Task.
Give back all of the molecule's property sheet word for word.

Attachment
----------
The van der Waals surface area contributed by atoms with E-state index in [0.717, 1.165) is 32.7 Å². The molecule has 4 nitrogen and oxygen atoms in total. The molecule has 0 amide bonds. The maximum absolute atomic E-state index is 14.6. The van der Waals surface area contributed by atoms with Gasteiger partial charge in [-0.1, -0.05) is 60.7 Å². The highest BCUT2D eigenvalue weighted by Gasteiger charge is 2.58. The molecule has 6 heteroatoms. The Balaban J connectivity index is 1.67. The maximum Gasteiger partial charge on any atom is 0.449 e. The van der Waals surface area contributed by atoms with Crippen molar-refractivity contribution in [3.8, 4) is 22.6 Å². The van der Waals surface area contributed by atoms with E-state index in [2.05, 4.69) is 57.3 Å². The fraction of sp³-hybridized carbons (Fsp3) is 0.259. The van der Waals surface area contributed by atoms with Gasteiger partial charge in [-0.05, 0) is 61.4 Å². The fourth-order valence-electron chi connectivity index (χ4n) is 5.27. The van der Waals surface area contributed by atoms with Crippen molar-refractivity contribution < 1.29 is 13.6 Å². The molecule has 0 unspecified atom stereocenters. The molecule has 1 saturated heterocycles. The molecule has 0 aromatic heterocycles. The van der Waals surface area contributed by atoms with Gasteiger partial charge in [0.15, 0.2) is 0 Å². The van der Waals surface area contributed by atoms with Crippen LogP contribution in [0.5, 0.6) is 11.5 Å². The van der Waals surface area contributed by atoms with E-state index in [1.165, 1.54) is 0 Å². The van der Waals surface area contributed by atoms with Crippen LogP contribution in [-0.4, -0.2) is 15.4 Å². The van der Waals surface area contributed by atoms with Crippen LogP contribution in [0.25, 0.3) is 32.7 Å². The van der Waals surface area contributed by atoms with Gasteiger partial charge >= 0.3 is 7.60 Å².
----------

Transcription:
The van der Waals surface area contributed by atoms with E-state index in [0.717, 1.165) is 32.7 Å². The molecule has 4 nitrogen and oxygen atoms in total. The molecule has 0 amide bonds. The maximum absolute atomic E-state index is 14.6. The van der Waals surface area contributed by atoms with Gasteiger partial charge in [-0.1, -0.05) is 60.7 Å². The highest BCUT2D eigenvalue weighted by Gasteiger charge is 2.58. The molecule has 6 heteroatoms. The Balaban J connectivity index is 1.67. The maximum Gasteiger partial charge on any atom is 0.449 e. The van der Waals surface area contributed by atoms with Crippen molar-refractivity contribution in [3.8, 4) is 22.6 Å². The van der Waals surface area contributed by atoms with E-state index in [2.05, 4.69) is 57.3 Å². The fraction of sp³-hybridized carbons (Fsp3) is 0.259. The van der Waals surface area contributed by atoms with Gasteiger partial charge in [-0.05, 0) is 61.4 Å². The fourth-order valence-electron chi connectivity index (χ4n) is 5.27. The van der Waals surface area contributed by atoms with Crippen molar-refractivity contribution < 1.29 is 13.6 Å². The molecule has 0 unspecified atom stereocenters. The molecule has 1 saturated heterocycles. The molecule has 0 aromatic heterocycles. The van der Waals surface area contributed by atoms with Gasteiger partial charge in [0.15, 0.2) is 0 Å². The van der Waals surface area contributed by atoms with Crippen LogP contribution in [0.5, 0.6) is 11.5 Å². The van der Waals surface area contributed by atoms with E-state index in [1.165, 1.54) is 0 Å². The van der Waals surface area contributed by atoms with Crippen LogP contribution in [-0.4, -0.2) is 15.4 Å². The van der Waals surface area contributed by atoms with Crippen LogP contribution in [0.25, 0.3) is 32.7 Å². The van der Waals surface area contributed by atoms with Gasteiger partial charge >= 0.3 is 7.60 Å².